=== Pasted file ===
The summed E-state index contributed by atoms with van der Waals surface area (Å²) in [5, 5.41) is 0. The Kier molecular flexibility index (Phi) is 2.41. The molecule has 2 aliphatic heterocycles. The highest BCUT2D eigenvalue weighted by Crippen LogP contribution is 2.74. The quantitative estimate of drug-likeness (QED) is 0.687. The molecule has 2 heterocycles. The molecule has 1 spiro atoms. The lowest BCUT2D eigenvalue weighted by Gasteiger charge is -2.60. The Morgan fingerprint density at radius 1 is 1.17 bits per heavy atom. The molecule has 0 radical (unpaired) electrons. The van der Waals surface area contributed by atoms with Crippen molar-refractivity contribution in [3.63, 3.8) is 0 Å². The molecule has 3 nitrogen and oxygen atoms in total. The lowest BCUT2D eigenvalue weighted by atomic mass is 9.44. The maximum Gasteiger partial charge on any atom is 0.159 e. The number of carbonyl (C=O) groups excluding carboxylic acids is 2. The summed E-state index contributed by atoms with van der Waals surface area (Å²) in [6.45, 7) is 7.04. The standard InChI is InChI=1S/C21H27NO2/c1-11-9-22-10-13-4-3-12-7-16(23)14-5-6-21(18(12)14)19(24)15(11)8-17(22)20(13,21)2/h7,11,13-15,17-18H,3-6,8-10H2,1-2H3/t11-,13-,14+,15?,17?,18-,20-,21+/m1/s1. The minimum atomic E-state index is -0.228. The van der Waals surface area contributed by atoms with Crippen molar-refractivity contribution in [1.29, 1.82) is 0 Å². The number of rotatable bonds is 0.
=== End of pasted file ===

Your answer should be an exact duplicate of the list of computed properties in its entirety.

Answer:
The summed E-state index contributed by atoms with van der Waals surface area (Å²) in [5, 5.41) is 0. The Kier molecular flexibility index (Phi) is 2.41. The molecule has 2 aliphatic heterocycles. The highest BCUT2D eigenvalue weighted by Crippen LogP contribution is 2.74. The quantitative estimate of drug-likeness (QED) is 0.687. The molecule has 2 heterocycles. The molecule has 1 spiro atoms. The lowest BCUT2D eigenvalue weighted by Gasteiger charge is -2.60. The Morgan fingerprint density at radius 1 is 1.17 bits per heavy atom. The molecule has 0 radical (unpaired) electrons. The van der Waals surface area contributed by atoms with Crippen molar-refractivity contribution in [3.63, 3.8) is 0 Å². The molecule has 3 nitrogen and oxygen atoms in total. The lowest BCUT2D eigenvalue weighted by atomic mass is 9.44. The maximum Gasteiger partial charge on any atom is 0.159 e. The number of carbonyl (C=O) groups excluding carboxylic acids is 2. The summed E-state index contributed by atoms with van der Waals surface area (Å²) in [6.45, 7) is 7.04. The standard InChI is InChI=1S/C21H27NO2/c1-11-9-22-10-13-4-3-12-7-16(23)14-5-6-21(18(12)14)19(24)15(11)8-17(22)20(13,21)2/h7,11,13-15,17-18H,3-6,8-10H2,1-2H3/t11-,13-,14+,15?,17?,18-,20-,21+/m1/s1. The minimum atomic E-state index is -0.228. The van der Waals surface area contributed by atoms with Crippen molar-refractivity contribution in [1.29, 1.82) is 0 Å². The number of rotatable bonds is 0.